Henry David Thoreau was one of the earliest North American writers to describe long distance skating. He skated long distances (up to 50 km per day) on the rivers and ponds of Concord, Mass. There are numerous observations in his journals. See: list of Thoreau's Journals in PDF files (14 Journals, divided into Chapters)

Oct. 18, 1859 (J12,C8,p400)

If you stay here awhile, I will promise you strange sights. You shall walk on water; all these brooks and rivers and ponds shall be your highway.

Dec. 29, 1858 (J11,C6,p381)

I think more of skates than of the horse or locomotive as annihilators of distance, for while I am getting along with the speed of the horse, I have at the same time the satisfaction of the horse and his rider, and far more adventure and variety than if I were riding. We never cease to be surprised when we observe how swiftly the skater glides along. Just compare him with one walking or running. The walker is but a snail in comparison, and the runner gives up the contest after a few rods. The skater can afford to follow all the windings of a stream, and yet soon leaves far behind and out of sight the walker who cuts across. Distance is hardly an obstacle for him.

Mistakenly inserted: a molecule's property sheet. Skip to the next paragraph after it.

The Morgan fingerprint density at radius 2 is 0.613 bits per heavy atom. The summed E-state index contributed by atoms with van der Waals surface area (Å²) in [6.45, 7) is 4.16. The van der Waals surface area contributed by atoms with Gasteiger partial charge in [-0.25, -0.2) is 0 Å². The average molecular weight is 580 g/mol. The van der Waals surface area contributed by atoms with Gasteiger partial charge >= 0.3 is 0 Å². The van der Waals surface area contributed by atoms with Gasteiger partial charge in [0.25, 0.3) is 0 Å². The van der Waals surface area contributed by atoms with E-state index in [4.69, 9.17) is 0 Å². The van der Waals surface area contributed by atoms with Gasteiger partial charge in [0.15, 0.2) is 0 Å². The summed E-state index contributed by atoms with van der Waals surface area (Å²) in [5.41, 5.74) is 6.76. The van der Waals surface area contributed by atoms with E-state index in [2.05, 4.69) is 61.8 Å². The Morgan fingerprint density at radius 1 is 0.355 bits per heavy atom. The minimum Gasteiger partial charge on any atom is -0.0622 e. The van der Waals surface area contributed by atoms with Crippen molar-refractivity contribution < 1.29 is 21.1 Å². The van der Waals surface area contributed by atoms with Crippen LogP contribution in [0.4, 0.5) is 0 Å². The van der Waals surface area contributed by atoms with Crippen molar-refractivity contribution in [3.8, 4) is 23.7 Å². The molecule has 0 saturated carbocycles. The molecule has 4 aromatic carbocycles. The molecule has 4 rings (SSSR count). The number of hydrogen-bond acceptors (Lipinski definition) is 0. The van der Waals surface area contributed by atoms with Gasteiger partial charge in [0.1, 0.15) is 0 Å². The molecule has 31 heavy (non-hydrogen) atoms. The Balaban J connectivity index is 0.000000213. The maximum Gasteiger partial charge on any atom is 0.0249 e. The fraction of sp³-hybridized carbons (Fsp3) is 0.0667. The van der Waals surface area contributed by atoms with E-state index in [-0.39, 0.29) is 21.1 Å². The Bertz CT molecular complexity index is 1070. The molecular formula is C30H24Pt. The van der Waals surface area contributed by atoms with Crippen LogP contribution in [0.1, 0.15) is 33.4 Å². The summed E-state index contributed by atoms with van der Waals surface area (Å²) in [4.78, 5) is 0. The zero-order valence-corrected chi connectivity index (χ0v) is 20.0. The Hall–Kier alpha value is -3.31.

I observe that my ordinary track is like this: the strokes being seven to ten feet long. The new stroke is eighteen to twenty inches one side of the old. skate trace

The briskest walkers appear to be stationary to the skater. The skater has wings, talaria, to his feet. Morever, you have such perfect control of your feet that you can take advantage of the narrowest and most winding and sloping bridge of ice in order to pass between the button-bushes and the open stream or under a bridge on a narrow shelf, where the walker cannot go at all. You glide securely within an inch of destruction on this the most slippery of surfaces, more securely than you could walk there, perhaps, on any other material. You can pursue swiftly the most intricate and winding path, even leaping obstacles which suddenly present themselves.